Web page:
The Pakistani Taliban have contended that those opposed to referring to dead militants as martyrs are like persons who do not want cricketing icon Sachin Tendulkar to be praised because he is an Indian. (Read: Stop praising Sachin Tendulkar, Taliban warn Pakistani media)
In a clip posted on Thursday on a video-sharing website, Tehrik-e-Taliban Pakistan spokesman Shahidullah Shahid made the remarks while responding to criticism of Jamaat-e-Islam chief Munawar Hasan's comments describing slain commander Hakimullah Mehsud as a 'shaheed' (martyr).
Shahid's remarks were initially mistaken by the media as a criticism of praise for Tendulkar, who recently bid farewell to international cricket.
"Those in the media criticising Munawar Hasan, they are acting like those...There is an Indian player named Tendulkar who was praised highly by the media and Pakistanis while Misbah-ul-Haq was criticised," he said.
"Some people may say Tendulkar may be a very good player but don't talk about his greatness because that is against Pakistani nationhood. And these people say Misbah, even if he is a bad player, should be praised because he is a Pakistani. "So those who are criticising Munawar Hasan are behaving like this," he added.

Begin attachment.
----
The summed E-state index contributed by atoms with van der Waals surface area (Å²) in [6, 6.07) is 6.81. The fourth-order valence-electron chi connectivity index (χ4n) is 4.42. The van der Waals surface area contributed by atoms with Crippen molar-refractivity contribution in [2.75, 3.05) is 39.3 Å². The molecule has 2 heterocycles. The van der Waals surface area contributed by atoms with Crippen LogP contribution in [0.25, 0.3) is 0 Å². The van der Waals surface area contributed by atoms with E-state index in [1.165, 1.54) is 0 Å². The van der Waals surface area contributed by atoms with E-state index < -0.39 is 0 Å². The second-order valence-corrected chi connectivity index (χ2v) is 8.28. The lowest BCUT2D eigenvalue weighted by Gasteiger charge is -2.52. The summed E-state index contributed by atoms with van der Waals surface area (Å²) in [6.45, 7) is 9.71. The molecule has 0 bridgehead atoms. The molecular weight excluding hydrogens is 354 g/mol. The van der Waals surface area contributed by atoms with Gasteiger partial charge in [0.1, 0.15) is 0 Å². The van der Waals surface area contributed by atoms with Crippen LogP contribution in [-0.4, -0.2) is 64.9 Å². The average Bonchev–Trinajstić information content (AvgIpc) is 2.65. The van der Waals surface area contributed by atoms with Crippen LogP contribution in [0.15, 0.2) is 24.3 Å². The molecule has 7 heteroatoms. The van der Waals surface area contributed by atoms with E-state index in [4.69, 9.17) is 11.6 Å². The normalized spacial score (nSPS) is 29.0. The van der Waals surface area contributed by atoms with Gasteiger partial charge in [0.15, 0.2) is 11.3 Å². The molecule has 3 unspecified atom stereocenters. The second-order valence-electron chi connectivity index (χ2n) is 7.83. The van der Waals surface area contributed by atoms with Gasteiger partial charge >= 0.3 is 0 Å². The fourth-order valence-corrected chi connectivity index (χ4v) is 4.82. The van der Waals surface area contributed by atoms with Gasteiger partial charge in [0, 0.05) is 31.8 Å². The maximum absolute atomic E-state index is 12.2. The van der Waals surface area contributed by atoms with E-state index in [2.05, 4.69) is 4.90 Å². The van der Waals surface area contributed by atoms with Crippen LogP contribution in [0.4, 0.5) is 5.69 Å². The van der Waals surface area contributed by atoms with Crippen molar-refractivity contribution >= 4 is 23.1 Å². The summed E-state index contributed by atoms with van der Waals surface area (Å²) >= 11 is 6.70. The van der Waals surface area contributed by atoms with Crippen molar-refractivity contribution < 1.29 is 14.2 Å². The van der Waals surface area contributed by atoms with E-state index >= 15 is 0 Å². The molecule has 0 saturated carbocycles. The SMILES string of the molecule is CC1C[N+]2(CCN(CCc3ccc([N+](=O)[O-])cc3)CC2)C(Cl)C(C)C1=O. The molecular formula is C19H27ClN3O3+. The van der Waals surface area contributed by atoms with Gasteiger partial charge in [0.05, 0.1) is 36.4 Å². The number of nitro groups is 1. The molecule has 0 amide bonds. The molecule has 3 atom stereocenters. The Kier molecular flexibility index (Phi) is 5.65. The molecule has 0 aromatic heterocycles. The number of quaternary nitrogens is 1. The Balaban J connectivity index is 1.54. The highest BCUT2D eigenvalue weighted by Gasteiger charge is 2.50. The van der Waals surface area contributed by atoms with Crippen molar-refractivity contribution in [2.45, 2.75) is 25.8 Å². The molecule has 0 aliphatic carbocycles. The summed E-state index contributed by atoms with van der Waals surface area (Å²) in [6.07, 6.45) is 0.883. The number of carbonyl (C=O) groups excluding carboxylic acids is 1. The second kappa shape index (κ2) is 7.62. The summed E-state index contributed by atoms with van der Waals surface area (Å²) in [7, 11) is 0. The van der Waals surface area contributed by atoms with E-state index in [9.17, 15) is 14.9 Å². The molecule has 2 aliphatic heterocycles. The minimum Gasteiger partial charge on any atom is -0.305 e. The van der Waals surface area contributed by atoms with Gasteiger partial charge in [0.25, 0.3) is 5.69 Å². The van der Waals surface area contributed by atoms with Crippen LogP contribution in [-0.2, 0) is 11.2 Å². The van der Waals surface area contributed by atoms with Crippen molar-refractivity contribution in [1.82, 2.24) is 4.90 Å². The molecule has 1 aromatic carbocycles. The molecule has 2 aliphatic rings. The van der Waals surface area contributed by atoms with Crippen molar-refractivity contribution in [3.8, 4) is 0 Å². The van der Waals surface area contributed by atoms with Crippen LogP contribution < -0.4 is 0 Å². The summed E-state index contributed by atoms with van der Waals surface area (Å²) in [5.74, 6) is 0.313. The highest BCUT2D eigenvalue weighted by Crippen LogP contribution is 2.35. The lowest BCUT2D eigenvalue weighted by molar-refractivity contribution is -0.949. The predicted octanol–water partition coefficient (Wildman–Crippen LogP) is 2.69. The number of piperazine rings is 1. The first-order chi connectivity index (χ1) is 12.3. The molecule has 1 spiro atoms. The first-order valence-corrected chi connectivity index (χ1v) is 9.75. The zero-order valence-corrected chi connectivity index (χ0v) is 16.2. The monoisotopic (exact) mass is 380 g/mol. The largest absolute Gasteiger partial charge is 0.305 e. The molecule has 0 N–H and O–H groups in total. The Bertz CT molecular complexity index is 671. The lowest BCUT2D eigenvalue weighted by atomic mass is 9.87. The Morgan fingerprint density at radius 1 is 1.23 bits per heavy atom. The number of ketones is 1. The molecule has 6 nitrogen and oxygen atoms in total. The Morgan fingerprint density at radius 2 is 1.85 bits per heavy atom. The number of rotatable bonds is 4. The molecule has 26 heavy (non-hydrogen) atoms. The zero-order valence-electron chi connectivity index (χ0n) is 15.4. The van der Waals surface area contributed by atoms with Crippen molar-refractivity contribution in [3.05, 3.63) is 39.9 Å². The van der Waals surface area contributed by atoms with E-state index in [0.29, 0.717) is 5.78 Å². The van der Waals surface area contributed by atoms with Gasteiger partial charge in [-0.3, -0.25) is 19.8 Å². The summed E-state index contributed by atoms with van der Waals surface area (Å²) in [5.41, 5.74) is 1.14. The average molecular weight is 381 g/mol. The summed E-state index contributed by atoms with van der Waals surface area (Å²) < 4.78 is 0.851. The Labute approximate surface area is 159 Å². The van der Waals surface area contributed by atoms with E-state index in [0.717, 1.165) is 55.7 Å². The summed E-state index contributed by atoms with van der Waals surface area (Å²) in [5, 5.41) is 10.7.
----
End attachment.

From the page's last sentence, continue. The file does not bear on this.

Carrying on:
Shahid made it clear he was using Tendulkar as an example while speaking about the media's coverage of the controversy over the Jamaat chief's statement describing Hakimullah Mehsud as a martyr. Mehsud was killed in a US drone strike on November 1.
He claimed Pakistani soldiers "fighting for the US" were being called martyrs while Taliban fighters fighting for Islam were not referred to in the same manner.
The Pakistan Army reacted angrily to the Jamaat chief's praise of Mehsud, saying he should apologise to families of soldiers who died fighting terrorists.
Tendulkar's recent retirement from international cricket was extensively covered by the Pakistani media and his last speech was beamed live. Newspapers paid rich tributes to the icon, saying cricket will be poorer without him.
Dawn wrote Tendulkar's retirement marks the end of a truly memorable career that spanned nearly a quarter of a century. Tendulkar continued to rewrite record books with his batting skills since making his debut against Pakistan in Karachi in 1989, it said.
Insaaf, an Urdu daily, wrote cricketers like Tendulkar are not born evey day. He is widely loved and his fans must be sad as "cricket without him is surely poorer", it said.